In a genre flooded by outlandish, disconnected and often comedic pictures, GRACE acts as a definitive reminder that good old fashion storytelling can still be frightening and unbelievably unsettling. Like other films of similar nature (such as the highly acclaimed 2007 Dimension Extreme gem INSIDE), GRACE is a disheartening venture into the life of a mother torn apart both physically and mentally by an unbridled need to protect her child. Itís the specifics of the harrowing tale that separate the film from any Iíve ever seen however.
After a car collision leaves Michael (Stephen Park), and Grace Matheson - Michaelís wife Madelineís (played by genre veteran Jordan Ladd who has appeared in the likes of DEATH PROOF, HOSTEL II, and CABIN FEVER to name a few) unborn child dead in the womb, life for Madeline becomes a world of darkness and depression. Extremely distraught and completely irrational, Madeline insists upon carrying Grace full term, dead or alive. Upon giving birth to the lifeless Grace, something remarkably strange occurs: Grace mysteriouslyÖ reanimates, coming to life in Madelineís arms. But this is no miracle. And if it is, itís the kind no sane individual ever wishes for.
Madeline immediately discovers (in painful fashion) that Grace bears some unusual traits for a newborn. For starters, sheís got a taste for blood. Toss in that deathly odor, an abundance of hovering flies and you can start to form a rational theory as to what the hell is wrong with Grace. Madeline seems to put the pieces together for herself, but desperation and loneliness has left her traveling a fractured train of thought. Rather than doing the right thing (I guess she already blew that when she decided to carry her dead offspring to term) and contacting physicians, Madeline caters to Graceís unorthodox eating requirements. Itís obviously safe to assume that this is an extremely unsafe practice, and the results of such behavior are life threatening to all parties involved.
While Madelineís health spirals out of control, Michaelís mother Vivian (Gabrielle Rose), whoís been an intrusive bitch (for lack of a better term) throughout the course of Michael and Madelineís marriage attempts take custody of the child, whom Madeline has prevented her from seeing (with good reason) since birth. Of course, Madeline isnít about to let Vivian, or anyone else take Grace anywhere. Those who attempt to separate the two face a rash, homicidal mother, and a likely trip into premature afterlife. But no worries, those bodies wonít go to waste.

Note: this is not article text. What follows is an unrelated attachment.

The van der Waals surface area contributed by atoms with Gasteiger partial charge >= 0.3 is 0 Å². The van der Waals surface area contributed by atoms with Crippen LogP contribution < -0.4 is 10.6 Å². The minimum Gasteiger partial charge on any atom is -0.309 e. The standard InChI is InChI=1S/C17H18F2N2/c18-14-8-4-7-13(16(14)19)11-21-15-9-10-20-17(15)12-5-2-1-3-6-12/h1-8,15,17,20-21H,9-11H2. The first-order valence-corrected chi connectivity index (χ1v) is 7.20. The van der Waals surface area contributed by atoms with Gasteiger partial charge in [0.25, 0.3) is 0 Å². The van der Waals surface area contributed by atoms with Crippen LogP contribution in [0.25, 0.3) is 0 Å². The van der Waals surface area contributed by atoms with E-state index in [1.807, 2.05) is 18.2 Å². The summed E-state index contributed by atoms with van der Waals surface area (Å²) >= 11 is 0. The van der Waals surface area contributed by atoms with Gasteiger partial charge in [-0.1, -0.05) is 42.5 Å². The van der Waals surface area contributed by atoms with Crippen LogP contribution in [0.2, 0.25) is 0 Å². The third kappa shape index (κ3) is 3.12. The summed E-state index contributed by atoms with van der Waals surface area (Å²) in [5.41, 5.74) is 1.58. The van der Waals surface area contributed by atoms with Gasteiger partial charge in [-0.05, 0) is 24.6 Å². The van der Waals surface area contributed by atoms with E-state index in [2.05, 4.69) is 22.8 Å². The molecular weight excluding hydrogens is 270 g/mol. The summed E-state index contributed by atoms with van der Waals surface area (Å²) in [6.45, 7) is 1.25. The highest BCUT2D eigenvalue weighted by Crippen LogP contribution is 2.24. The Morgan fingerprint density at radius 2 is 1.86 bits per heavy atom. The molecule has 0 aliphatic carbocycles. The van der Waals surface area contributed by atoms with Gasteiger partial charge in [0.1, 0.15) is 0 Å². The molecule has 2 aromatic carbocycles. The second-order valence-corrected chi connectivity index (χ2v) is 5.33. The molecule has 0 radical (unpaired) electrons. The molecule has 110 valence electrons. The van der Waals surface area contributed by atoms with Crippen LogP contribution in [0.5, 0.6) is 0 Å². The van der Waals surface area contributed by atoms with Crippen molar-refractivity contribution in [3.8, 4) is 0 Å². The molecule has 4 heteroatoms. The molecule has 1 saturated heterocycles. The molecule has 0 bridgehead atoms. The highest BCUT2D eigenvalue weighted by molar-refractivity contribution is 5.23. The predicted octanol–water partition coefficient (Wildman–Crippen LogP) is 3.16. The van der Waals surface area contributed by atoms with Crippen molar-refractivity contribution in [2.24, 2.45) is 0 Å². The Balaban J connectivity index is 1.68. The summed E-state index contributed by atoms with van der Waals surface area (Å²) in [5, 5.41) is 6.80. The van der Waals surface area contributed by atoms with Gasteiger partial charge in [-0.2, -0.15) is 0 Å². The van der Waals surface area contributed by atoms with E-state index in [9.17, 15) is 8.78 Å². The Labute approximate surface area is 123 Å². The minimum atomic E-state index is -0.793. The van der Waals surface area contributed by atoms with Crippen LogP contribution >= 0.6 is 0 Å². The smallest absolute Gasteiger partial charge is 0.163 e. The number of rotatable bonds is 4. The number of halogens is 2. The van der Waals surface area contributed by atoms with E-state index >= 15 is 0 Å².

Iíve got to say, GRACE is one of the biggest surprises of the year. I picked up the film anticipating an eerie drama with a slight BASKET CASE twist. I got so, so much more - which says a lot considering how highly I think of BASKET CASE. GRACE is in truth one of the most haunting character driven films Iíve ever seen. The connection between Madeline and her child is executed with brilliance; Paul Solet (who did an incredible job of writing and directing the picture) crafts a flawless script, and guideís the incredibly underrated Jordan Ladd through a believable and sickening journey of motherhood. Some of the visuals, though fairly tame by todayís standards are decisively chilling, and powerful enough to truly resonate in viewers minds.
If youíre looking to invest an hour and a half in anything horror, make it GRACE. Itís frightening, itís saddening, itís absolutely disgusting, itĎs so many things die hard horror hounds crave daily. If youíre anything like me, itís also likely to make the thought of a glass of milk downright nauseating.
Damn you Paul Solet - I loved milk!
Grace is an unnerving look into the psyche of a fragile mother. The scares are genuine and the eerie atmosphere climbs under the skin, in startling fashion.